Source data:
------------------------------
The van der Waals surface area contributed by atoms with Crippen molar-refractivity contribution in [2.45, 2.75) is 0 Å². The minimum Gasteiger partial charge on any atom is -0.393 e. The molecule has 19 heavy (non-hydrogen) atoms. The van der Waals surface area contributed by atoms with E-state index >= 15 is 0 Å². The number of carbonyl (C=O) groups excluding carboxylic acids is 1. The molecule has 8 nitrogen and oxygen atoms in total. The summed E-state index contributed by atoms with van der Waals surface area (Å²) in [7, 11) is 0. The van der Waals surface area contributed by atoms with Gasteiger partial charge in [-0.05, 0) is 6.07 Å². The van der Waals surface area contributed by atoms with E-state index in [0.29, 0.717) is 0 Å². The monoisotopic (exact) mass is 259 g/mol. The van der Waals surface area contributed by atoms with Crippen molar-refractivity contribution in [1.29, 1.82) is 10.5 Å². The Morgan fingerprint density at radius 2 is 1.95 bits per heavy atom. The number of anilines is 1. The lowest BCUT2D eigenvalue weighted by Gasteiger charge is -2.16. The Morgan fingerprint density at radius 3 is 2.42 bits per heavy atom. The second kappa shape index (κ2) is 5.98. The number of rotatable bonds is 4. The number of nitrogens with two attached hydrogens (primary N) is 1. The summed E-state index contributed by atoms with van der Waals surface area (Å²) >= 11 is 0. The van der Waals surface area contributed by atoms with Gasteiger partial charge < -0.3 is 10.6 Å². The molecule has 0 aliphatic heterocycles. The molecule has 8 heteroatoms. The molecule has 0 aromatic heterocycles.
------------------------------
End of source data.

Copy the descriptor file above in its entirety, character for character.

The van der Waals surface area contributed by atoms with Crippen molar-refractivity contribution in [2.45, 2.75) is 0 Å². The minimum Gasteiger partial charge on any atom is -0.393 e. The molecule has 19 heavy (non-hydrogen) atoms. The van der Waals surface area contributed by atoms with E-state index >= 15 is 0 Å². The number of carbonyl (C=O) groups excluding carboxylic acids is 1. The molecule has 8 nitrogen and oxygen atoms in total. The summed E-state index contributed by atoms with van der Waals surface area (Å²) in [7, 11) is 0. The van der Waals surface area contributed by atoms with Gasteiger partial charge in [-0.05, 0) is 6.07 Å². The van der Waals surface area contributed by atoms with E-state index in [0.29, 0.717) is 0 Å². The monoisotopic (exact) mass is 259 g/mol. The van der Waals surface area contributed by atoms with Crippen molar-refractivity contribution in [1.29, 1.82) is 10.5 Å². The Morgan fingerprint density at radius 2 is 1.95 bits per heavy atom. The number of anilines is 1. The lowest BCUT2D eigenvalue weighted by Gasteiger charge is -2.16. The Morgan fingerprint density at radius 3 is 2.42 bits per heavy atom. The second kappa shape index (κ2) is 5.98. The number of rotatable bonds is 4. The number of nitrogens with two attached hydrogens (primary N) is 1. The summed E-state index contributed by atoms with van der Waals surface area (Å²) >= 11 is 0. The van der Waals surface area contributed by atoms with Gasteiger partial charge < -0.3 is 10.6 Å². The molecule has 0 aliphatic heterocycles. The molecule has 8 heteroatoms. The molecule has 0 aromatic heterocycles.